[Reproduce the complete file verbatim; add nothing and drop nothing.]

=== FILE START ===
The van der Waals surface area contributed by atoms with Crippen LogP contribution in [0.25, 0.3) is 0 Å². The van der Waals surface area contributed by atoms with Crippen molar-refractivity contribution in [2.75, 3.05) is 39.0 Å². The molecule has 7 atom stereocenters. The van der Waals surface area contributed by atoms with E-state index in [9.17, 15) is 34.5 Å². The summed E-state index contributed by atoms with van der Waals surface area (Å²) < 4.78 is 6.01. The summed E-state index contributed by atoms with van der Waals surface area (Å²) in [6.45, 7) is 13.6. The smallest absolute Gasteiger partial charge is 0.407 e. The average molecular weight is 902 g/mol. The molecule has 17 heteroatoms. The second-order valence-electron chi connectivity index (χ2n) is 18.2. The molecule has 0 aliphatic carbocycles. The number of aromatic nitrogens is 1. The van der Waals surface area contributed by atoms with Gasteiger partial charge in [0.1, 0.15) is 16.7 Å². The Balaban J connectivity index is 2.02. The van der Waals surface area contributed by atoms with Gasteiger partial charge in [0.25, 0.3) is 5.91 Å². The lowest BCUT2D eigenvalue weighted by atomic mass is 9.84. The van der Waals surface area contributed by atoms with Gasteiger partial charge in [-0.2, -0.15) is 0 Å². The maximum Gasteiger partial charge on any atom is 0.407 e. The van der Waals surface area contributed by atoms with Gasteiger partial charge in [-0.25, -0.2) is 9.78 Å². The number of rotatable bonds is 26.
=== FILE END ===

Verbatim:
The van der Waals surface area contributed by atoms with Crippen LogP contribution in [0.25, 0.3) is 0 Å². The van der Waals surface area contributed by atoms with Crippen molar-refractivity contribution in [2.75, 3.05) is 39.0 Å². The molecule has 7 atom stereocenters. The van der Waals surface area contributed by atoms with E-state index in [9.17, 15) is 34.5 Å². The summed E-state index contributed by atoms with van der Waals surface area (Å²) < 4.78 is 6.01. The summed E-state index contributed by atoms with van der Waals surface area (Å²) in [6.45, 7) is 13.6. The smallest absolute Gasteiger partial charge is 0.407 e. The average molecular weight is 902 g/mol. The molecule has 17 heteroatoms. The second-order valence-electron chi connectivity index (χ2n) is 18.2. The molecule has 0 aliphatic carbocycles. The number of aromatic nitrogens is 1. The van der Waals surface area contributed by atoms with Gasteiger partial charge in [0.1, 0.15) is 16.7 Å². The Balaban J connectivity index is 2.02. The van der Waals surface area contributed by atoms with Gasteiger partial charge in [0.25, 0.3) is 5.91 Å². The lowest BCUT2D eigenvalue weighted by atomic mass is 9.84. The van der Waals surface area contributed by atoms with Gasteiger partial charge in [-0.2, -0.15) is 0 Å². The maximum Gasteiger partial charge on any atom is 0.407 e. The van der Waals surface area contributed by atoms with Gasteiger partial charge in [-0.25, -0.2) is 9.78 Å². The number of rotatable bonds is 26.